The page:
A Currency Crisis Could Brew in EM if Fed Chairman Powell Raises Rates

Posted on 11/25/2021


Turkey may not be the only country facing a currency crisis. The Turkish lira crashed to a record low of 13.44 to the U.S. dollar on November 23, 2021. Investors are worried about the aggressive monetary policies of Turkey’s central bank. The lira was trading at 12.7272 to the U.S. dollar at 4 p.m. local time on November 23, 2021, and was down around 15% on the day at one point. The Turkish lira continues to depreciate rapidly.

The U.S. Federal Reserve is lined up to begin tapering the pace of its asset purchases this month. Prospects of higher interest rates in the U.S. could pose a problem for emerging market countries that have debt in U.S. dollars. Many emerging markets have tried avoiding this mistake by borrowing more in their local currencies. Countries such as Egypt, Romania, Turkey, and Sri Lanka could be at most risk due to an exchange rate crisis risk. For example, the main opposition party in Sri Lanka – United People’s Force – demonstrated in Colombo on November 23, 2021 to protest against deteriorating economic conditions that have resulted in low foreign reserves, as well as high food and energy prices. Sri Lanka has faced shrinking foreign exchange reserves, which according to data released earlier this week, have fallen to the lowest since 2009 in October.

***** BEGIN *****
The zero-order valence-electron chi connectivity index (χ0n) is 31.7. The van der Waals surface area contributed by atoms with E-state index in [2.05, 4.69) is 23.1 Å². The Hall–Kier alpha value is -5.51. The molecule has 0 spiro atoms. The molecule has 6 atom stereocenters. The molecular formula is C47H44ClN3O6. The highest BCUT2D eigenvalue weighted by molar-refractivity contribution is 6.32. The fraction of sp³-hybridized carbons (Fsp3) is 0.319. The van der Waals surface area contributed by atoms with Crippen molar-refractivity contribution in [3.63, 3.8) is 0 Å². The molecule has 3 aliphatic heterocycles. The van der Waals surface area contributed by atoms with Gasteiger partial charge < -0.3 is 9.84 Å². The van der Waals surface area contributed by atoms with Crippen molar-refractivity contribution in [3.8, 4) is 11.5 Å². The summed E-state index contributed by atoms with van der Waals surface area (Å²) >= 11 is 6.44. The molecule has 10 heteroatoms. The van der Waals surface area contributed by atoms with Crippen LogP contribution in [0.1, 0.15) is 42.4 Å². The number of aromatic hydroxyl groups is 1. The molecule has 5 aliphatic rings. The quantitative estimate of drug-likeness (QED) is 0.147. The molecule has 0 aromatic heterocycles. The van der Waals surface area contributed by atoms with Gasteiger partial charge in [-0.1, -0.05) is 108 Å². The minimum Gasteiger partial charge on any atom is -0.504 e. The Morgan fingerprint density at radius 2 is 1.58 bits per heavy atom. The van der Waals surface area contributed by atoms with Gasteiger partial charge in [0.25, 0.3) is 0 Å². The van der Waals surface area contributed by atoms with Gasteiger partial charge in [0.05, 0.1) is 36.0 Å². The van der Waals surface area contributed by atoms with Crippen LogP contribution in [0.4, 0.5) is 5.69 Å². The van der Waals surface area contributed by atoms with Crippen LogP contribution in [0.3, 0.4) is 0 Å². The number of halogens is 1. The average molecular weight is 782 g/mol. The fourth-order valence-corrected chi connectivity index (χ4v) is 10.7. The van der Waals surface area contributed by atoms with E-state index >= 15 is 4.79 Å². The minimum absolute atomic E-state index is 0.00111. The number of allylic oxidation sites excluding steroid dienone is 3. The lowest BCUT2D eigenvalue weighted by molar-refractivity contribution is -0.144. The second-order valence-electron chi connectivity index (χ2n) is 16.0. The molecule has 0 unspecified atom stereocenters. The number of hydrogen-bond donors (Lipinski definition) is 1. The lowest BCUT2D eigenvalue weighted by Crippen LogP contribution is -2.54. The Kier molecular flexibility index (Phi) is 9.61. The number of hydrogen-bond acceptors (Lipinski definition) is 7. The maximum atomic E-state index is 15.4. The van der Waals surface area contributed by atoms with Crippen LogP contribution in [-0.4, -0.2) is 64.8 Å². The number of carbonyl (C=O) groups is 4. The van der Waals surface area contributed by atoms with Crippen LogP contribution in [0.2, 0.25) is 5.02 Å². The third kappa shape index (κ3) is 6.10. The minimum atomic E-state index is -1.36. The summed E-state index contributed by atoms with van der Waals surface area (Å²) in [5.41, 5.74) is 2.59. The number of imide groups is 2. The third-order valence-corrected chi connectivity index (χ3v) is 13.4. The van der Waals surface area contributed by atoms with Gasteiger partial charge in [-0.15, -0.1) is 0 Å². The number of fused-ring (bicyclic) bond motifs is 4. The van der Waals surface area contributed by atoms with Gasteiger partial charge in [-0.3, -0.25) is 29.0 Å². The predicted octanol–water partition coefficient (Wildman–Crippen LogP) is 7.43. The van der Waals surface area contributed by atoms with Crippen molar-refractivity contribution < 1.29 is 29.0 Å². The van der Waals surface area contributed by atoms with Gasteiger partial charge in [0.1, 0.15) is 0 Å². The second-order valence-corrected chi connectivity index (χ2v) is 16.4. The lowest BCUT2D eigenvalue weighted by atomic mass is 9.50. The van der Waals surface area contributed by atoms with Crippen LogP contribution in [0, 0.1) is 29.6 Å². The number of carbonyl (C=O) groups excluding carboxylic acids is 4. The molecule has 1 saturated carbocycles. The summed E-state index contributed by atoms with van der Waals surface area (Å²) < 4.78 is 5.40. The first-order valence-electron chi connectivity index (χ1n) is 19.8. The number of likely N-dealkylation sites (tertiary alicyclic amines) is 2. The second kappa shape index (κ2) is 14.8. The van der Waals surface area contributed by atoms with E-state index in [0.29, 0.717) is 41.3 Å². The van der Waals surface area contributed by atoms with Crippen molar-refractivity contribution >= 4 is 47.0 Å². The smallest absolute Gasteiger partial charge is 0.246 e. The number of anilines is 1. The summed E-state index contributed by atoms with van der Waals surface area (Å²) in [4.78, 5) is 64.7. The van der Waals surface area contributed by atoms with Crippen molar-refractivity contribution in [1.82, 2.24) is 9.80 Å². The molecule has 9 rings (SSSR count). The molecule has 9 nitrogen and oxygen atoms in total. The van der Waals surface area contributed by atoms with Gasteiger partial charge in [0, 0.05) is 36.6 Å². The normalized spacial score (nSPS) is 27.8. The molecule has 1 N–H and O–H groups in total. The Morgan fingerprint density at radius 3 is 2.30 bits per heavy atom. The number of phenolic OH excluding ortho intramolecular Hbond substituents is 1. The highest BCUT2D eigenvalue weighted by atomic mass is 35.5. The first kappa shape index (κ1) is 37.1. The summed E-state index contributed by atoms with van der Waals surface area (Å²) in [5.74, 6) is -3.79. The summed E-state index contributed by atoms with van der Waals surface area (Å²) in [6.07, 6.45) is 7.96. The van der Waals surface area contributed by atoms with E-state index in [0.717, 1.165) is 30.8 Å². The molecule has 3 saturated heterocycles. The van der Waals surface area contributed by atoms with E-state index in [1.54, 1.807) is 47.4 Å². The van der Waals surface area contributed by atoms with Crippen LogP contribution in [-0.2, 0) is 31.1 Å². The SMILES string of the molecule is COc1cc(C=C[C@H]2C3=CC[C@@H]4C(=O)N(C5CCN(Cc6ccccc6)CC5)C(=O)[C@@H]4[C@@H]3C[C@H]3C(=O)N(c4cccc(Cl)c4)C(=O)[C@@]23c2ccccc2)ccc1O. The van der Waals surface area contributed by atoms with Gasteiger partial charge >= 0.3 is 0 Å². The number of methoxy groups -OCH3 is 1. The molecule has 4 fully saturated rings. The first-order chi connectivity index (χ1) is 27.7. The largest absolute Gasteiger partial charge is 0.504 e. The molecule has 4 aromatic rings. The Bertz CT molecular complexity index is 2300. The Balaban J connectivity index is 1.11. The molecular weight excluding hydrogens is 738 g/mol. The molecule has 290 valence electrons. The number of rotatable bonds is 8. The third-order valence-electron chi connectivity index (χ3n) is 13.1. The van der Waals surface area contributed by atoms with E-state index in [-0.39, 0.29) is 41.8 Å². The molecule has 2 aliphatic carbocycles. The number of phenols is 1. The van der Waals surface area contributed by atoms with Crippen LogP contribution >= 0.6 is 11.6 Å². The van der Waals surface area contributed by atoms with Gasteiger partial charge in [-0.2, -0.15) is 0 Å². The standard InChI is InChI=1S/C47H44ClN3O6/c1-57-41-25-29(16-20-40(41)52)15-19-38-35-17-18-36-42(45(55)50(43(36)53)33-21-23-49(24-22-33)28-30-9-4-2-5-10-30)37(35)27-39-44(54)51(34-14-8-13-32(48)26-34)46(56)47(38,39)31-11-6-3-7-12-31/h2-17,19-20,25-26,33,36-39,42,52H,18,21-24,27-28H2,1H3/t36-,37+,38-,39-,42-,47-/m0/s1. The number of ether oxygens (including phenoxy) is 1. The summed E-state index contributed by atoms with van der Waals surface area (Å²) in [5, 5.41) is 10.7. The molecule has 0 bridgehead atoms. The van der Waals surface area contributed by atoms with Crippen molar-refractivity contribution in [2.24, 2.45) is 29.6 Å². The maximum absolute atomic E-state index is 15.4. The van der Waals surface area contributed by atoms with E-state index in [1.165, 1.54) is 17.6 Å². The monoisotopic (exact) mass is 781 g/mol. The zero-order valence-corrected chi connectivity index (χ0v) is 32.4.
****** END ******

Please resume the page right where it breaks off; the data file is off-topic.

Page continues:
According to IMF data, the world economy experienced an estimated 3.3% decline in 2020, compared to just 0.08% during the world recession of 2009. While the COVID-19 pandemic reduced wealthy countries’ per capita incomes by 2.8% a year, developing countries (excluding China) suffered a 6.3% per capita income loss annually, pushing 97 million more people into extreme poverty.

Keywords: Federal Reserve System.

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